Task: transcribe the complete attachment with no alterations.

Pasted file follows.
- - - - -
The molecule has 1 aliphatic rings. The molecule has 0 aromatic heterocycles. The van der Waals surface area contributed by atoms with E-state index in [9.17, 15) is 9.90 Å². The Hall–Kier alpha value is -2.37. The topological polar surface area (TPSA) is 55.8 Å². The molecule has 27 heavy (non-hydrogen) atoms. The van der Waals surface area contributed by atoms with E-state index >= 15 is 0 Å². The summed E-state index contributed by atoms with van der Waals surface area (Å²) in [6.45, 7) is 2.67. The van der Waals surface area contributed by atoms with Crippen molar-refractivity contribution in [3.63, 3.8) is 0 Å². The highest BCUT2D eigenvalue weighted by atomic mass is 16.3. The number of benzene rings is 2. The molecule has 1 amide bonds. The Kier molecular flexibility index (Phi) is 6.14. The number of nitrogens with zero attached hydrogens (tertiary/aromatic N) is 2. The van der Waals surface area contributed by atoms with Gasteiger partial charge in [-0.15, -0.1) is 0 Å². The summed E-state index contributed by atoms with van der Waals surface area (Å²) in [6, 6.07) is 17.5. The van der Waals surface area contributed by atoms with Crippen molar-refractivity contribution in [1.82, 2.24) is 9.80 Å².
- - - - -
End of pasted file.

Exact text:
The molecule has 1 aliphatic rings. The molecule has 0 aromatic heterocycles. The van der Waals surface area contributed by atoms with E-state index in [9.17, 15) is 9.90 Å². The Hall–Kier alpha value is -2.37. The topological polar surface area (TPSA) is 55.8 Å². The molecule has 27 heavy (non-hydrogen) atoms. The van der Waals surface area contributed by atoms with E-state index >= 15 is 0 Å². The summed E-state index contributed by atoms with van der Waals surface area (Å²) in [6.45, 7) is 2.67. The van der Waals surface area contributed by atoms with Crippen molar-refractivity contribution in [3.63, 3.8) is 0 Å². The highest BCUT2D eigenvalue weighted by atomic mass is 16.3. The number of benzene rings is 2. The molecule has 1 amide bonds. The Kier molecular flexibility index (Phi) is 6.14. The number of nitrogens with zero attached hydrogens (tertiary/aromatic N) is 2. The van der Waals surface area contributed by atoms with Gasteiger partial charge in [-0.15, -0.1) is 0 Å². The summed E-state index contributed by atoms with van der Waals surface area (Å²) in [6, 6.07) is 17.5. The van der Waals surface area contributed by atoms with Crippen molar-refractivity contribution in [1.82, 2.24) is 9.80 Å².